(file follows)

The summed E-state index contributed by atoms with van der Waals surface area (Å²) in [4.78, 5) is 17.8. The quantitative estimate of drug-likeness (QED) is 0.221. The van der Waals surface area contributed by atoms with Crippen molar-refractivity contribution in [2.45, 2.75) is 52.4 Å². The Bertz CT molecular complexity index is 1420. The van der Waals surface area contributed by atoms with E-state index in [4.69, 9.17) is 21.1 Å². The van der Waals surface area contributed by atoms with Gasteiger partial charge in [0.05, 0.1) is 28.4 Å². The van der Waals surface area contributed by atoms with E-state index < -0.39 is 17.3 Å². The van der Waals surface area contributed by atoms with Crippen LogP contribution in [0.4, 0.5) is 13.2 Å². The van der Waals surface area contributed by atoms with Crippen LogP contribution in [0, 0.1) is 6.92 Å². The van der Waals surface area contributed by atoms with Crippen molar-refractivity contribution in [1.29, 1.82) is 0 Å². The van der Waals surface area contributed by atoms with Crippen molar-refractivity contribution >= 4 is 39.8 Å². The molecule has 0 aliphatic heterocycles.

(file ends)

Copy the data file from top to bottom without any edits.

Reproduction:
The summed E-state index contributed by atoms with van der Waals surface area (Å²) in [4.78, 5) is 17.8. The quantitative estimate of drug-likeness (QED) is 0.221. The van der Waals surface area contributed by atoms with Crippen molar-refractivity contribution in [2.45, 2.75) is 52.4 Å². The Bertz CT molecular complexity index is 1420. The van der Waals surface area contributed by atoms with E-state index in [4.69, 9.17) is 21.1 Å². The van der Waals surface area contributed by atoms with Gasteiger partial charge in [0.05, 0.1) is 28.4 Å². The van der Waals surface area contributed by atoms with E-state index < -0.39 is 17.3 Å². The van der Waals surface area contributed by atoms with Crippen LogP contribution in [0.4, 0.5) is 13.2 Å². The van der Waals surface area contributed by atoms with Crippen LogP contribution in [0, 0.1) is 6.92 Å². The van der Waals surface area contributed by atoms with Crippen molar-refractivity contribution in [1.29, 1.82) is 0 Å². The van der Waals surface area contributed by atoms with Crippen molar-refractivity contribution >= 4 is 39.8 Å². The molecule has 0 aliphatic heterocycles.